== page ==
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A History Of The Church In Five Books by Theodoret

WHEN Theodosius returned to the East, the admirable Amphilochius, of whom mention has been already made, requested him to prohibit the Arians from holding their assemblies in the cities. The emperor, conceiving that this requisition involved the exercise of too much harshness, refused to comply with it. The wise Amphilochius remained silent for a time, and then adopted an expedient which is worthy of being remembered. He went to the palace soon after this occurrence. Arcadius, the emperor’s son, who had been recently invested with the imperial dignity, was seated near the emperor. Amphilochius saluted the father, according to custom, but omitted to salute the son. The emperor, imagining that this omission had arisen from forgetfulness, called him back, and commanded him to salute his son. Amphilochius said, that it was quite sufficient to pay that mark of respect to the emperor alone. Theodosius was offended, and expressed his resentment at the indignity offered to his son. Then the wise Amphilochius declared to him the motive of his conduct; and said in a loud voice, “You see, O emperor, that you cannot endure to see any want of respect manifested towards your son, but that you are filled with indignation against those who insult him. You may be sure then that the God of all holds in abhorrence the blasphemies uttered against His only begotten Son, and that He turns away from those who thus dishonour Him.” The emperor was as much astonished at this speech as he had been by the conduct of Amphilochius, and immediately enacted a law prohibiting heretics from holding assemblies.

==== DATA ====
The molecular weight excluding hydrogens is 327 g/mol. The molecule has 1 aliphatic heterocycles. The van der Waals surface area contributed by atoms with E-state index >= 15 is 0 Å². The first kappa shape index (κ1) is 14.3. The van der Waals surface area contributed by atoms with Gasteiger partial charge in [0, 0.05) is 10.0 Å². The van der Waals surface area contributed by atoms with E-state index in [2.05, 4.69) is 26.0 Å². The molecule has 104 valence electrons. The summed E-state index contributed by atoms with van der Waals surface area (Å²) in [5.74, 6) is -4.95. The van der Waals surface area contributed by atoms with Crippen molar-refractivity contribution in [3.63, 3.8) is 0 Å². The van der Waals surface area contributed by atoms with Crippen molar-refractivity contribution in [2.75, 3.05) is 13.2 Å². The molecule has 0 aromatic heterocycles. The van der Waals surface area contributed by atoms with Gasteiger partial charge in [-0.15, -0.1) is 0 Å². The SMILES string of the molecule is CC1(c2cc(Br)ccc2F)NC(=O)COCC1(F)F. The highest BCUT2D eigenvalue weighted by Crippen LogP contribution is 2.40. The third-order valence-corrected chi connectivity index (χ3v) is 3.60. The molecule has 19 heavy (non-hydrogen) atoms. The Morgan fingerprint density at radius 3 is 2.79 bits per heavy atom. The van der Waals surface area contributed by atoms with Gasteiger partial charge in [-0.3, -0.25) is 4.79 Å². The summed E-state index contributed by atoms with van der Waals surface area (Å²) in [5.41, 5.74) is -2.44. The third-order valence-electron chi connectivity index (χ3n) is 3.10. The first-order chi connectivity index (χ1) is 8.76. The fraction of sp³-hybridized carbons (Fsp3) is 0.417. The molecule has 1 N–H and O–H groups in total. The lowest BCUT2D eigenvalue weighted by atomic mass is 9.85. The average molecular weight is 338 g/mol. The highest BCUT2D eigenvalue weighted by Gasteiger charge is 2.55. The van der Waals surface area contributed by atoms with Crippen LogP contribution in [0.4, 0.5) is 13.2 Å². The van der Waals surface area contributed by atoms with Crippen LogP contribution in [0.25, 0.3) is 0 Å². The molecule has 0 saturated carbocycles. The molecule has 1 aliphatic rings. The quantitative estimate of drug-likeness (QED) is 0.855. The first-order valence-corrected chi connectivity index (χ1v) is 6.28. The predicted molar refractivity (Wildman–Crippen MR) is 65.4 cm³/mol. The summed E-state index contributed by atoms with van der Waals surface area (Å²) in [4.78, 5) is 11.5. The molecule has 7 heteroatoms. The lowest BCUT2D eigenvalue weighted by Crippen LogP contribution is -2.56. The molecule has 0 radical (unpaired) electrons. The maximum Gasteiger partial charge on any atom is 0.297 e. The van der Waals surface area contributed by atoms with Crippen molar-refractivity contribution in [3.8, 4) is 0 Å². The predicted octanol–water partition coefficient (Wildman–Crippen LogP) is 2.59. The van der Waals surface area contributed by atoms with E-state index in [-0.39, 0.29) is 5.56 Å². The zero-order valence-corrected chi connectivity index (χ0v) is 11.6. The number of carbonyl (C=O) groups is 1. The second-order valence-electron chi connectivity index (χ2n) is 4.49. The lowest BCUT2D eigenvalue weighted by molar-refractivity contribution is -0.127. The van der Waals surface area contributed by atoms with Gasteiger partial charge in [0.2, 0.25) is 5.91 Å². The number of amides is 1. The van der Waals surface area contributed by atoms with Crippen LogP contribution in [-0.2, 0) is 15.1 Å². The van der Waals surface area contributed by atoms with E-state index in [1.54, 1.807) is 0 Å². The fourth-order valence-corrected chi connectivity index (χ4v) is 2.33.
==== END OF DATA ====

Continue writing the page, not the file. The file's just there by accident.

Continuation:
But it is not easy to escape all the snares of the common enemy of mankind. It often happens that he who evades the allurements of voluptuousness is enslaved by avarice; he who rises superior to avarice is overcome by envy; he who is not subject to envy is not free from anger; and there are besides thousands of other snares by which the feet of men are entangled, and in which they are captured to their own destruction. The passions which derive their origin from the body are often as the instruments by which the soul is slain. It is only when the mind is intent upon divine things, that the force of temptation can be resisted. As the emperor was a man, and was possessed of the passions of man, it ought not to excite astonishment that his justifiable indignation became on one occasion unmeasured and burst all bounds, and that by the immoderate indulgence of anger he committed a deed of atrocious cruelty. I shall relate this action for the profit of my readers. The details connected with it redound more to the praise than to the dishonour of this admirable emperor.








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